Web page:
4-year-old boy is separated from his parents after infection 0:41
A toddler covered head-to-toe in a white hazmat suit and carrying a backpack half the size of his body staggers down a hospital corridor and into the CT room. .
He is alone.
"A 4-year-old boy was infected (with covid-19), unfortunately," says a caption on the video.
"His parents are not with him. He is going to quarantine alone."
The scene, captured by a nurse at a quarantine hospital in the city of Putian, the epicenter of the most recent outbreak of the delta variant in China, shocked millions of people when it went viral on Chinese social media this week.
"My heart aches," read one of the main comments on Weibo, the Chinese platform similar to Twitter.
"Tears come to my eyes," said another.
The video serves as a poignant reminder of the human cost of China's cherished zero-covid policy, which has helped the country quell multiple outbreaks of the virus.
The removal policy consists of closing entire neighborhoods, testing millions of residents in a matter of days, and rapidly isolating infected people and their close contacts at designated facilities.
This time, the strict measures were applied to school-age children, among whom the outbreak was first detected and spread rapidly.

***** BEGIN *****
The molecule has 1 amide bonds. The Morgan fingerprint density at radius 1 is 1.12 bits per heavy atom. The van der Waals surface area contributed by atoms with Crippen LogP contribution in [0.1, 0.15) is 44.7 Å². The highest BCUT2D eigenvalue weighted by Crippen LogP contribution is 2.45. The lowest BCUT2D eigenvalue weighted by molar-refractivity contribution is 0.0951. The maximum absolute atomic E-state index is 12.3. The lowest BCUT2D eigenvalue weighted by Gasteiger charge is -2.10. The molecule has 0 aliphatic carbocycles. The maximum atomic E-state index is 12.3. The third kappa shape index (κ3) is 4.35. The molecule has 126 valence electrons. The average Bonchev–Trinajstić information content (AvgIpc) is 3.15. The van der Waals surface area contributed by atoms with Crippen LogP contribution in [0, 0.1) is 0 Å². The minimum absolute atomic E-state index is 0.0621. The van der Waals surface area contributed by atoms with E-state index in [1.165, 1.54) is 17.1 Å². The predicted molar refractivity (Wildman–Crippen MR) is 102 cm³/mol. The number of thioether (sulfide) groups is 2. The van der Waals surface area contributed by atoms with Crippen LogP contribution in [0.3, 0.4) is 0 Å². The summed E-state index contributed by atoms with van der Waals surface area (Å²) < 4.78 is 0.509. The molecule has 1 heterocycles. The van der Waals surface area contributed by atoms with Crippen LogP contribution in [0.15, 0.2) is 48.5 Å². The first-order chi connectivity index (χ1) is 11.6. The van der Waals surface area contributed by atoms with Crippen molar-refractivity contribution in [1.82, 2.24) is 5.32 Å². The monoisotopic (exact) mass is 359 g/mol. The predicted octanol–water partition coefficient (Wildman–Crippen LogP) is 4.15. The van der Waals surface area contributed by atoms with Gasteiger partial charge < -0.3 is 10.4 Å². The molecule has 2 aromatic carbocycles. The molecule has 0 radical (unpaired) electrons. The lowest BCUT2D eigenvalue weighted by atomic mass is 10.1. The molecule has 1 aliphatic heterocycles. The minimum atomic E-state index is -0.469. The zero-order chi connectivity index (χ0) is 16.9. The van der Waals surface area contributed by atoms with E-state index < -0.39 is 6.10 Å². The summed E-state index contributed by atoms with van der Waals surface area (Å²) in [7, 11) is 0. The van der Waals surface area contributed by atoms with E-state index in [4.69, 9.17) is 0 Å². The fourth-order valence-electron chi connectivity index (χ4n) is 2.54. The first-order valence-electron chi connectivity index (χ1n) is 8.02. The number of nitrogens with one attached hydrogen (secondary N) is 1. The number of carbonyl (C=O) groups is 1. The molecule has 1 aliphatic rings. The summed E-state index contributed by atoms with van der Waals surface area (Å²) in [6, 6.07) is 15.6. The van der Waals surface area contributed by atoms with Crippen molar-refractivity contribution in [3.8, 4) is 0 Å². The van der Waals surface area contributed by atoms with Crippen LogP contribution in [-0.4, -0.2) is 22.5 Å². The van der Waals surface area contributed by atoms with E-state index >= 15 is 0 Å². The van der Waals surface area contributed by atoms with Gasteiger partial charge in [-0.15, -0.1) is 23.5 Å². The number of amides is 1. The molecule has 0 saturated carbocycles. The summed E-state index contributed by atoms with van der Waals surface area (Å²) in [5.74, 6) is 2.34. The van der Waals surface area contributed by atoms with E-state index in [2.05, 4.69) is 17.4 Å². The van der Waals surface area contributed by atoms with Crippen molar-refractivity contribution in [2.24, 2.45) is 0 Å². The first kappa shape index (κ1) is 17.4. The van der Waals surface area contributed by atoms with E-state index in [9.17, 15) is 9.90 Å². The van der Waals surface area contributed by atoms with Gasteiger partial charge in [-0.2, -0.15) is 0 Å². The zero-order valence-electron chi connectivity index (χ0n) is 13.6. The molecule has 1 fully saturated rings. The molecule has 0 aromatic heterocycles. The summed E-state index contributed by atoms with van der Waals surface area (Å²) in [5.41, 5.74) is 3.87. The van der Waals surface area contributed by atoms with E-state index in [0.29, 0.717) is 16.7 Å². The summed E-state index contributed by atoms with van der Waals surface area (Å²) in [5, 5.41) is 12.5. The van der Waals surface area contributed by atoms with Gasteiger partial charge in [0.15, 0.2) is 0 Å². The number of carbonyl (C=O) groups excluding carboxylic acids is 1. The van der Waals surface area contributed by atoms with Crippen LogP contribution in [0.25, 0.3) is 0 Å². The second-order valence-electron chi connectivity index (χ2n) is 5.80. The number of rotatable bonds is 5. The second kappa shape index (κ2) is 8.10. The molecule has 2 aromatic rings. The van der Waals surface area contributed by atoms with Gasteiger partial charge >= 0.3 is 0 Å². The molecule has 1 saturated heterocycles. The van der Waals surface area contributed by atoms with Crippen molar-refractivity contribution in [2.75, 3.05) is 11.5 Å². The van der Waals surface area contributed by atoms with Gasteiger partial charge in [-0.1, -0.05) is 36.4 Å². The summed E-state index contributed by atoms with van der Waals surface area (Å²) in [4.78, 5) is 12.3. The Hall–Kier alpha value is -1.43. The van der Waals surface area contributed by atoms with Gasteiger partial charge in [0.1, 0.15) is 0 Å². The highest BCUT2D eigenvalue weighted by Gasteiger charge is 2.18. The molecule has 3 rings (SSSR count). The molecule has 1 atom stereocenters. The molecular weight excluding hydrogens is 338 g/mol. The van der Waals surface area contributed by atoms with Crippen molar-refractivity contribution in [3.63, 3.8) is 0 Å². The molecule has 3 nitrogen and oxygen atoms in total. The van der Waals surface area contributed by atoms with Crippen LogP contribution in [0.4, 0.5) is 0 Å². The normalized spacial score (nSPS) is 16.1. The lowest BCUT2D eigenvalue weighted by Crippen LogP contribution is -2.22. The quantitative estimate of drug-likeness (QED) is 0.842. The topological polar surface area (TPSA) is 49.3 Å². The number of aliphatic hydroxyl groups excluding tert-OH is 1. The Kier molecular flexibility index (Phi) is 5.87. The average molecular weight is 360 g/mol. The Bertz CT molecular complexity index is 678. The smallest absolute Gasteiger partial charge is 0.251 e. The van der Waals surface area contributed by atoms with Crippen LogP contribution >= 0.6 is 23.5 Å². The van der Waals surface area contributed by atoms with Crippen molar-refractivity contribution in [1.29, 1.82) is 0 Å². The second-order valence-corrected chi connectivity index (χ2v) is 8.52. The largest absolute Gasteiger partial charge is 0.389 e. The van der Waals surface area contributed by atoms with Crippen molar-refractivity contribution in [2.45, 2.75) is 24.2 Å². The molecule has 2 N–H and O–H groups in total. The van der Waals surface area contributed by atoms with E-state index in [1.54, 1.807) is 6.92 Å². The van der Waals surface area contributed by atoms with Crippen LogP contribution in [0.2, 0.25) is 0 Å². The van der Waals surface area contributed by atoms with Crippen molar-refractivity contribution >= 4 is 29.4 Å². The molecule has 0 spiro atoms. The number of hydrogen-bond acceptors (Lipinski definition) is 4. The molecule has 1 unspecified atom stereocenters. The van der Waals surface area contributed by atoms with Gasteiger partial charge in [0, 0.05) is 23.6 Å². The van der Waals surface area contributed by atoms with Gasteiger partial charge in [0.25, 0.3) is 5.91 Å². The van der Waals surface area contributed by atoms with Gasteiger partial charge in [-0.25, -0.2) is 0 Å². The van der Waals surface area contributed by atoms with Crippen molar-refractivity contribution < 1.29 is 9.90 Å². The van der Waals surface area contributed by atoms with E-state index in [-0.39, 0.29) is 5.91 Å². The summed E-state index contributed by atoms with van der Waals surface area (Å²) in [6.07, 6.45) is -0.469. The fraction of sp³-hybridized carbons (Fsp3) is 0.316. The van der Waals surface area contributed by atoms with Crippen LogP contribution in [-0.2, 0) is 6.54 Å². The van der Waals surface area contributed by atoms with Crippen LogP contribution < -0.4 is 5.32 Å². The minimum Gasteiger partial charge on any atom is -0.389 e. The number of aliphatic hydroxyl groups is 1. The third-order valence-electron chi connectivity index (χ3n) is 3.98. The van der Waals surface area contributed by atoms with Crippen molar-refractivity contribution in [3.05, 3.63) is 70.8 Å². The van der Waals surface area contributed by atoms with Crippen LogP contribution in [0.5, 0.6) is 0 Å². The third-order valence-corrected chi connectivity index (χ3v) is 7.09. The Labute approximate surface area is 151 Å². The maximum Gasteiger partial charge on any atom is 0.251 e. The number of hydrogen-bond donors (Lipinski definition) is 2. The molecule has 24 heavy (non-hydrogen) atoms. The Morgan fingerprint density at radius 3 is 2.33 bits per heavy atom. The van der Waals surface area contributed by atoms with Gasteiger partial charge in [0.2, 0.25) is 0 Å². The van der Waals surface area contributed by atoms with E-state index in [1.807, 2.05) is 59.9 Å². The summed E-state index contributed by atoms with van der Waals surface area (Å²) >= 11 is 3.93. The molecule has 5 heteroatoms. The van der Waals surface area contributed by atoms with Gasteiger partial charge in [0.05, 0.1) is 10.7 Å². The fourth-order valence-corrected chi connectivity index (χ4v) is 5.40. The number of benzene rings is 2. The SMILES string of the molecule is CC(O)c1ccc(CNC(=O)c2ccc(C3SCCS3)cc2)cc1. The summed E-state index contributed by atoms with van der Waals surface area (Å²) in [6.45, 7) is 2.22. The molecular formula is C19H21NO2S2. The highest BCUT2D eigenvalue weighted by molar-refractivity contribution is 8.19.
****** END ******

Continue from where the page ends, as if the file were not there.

In Putian, 57 of the 129 recently registered cases are under the age of 12, according to the government.
To prevent further transmission, infected children, starting from kindergarten age, are separated from their parents and placed in hospital isolation.
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At a press conference on Thursday, the Putian government said China's epidemic control regulations prohibit covid patients from any carrier during isolation and treatment.
But if a child and his father are infected, the hospital will try to keep them in the same room, an official said.
At first, some children who came into contact with the infected but tested negative were also quarantined away from their parents.
This policy was later relaxed, and those under the age of 14 were allowed to stay with their parents or other family members in quarantine, but the isolation of infected children is maintained.
Zhu Xiaqing, the nurse who recorded the video at the quarantine hospital, told the local newspaper Fujian Health Daily that tears welled up in her eyes when she saw an ambulance full of children arrive, all covered in protective suits.
They were late because a child did not want to leave the house and was crying for two hours before being put into the ambulance, he said.
Upon arrival, the children walked alone to have a CT scan.
Some were so small that they could not get on the exam table and had to be lifted by a doctor, Zhu said.
"Seeing the children alone, without parents by their side, in a hospital that they do not know and that scares them ... at that moment my heart hurt a lot," he added.
On Weibo, some users wondered why children so young could not be accompanied by their parents.
Others noted that their parents were likely centrally quarantined at other facilities as close contacts of those infected.
"It's basically a strategy of 'I'd rather kill a thousand by mistake than let one go,'" said Jin Dongyan, a virologist at the University of Hong Kong.
"The children should not have needed to undergo such extreme quarantine measures. This is the social cost of the zero tolerance approach."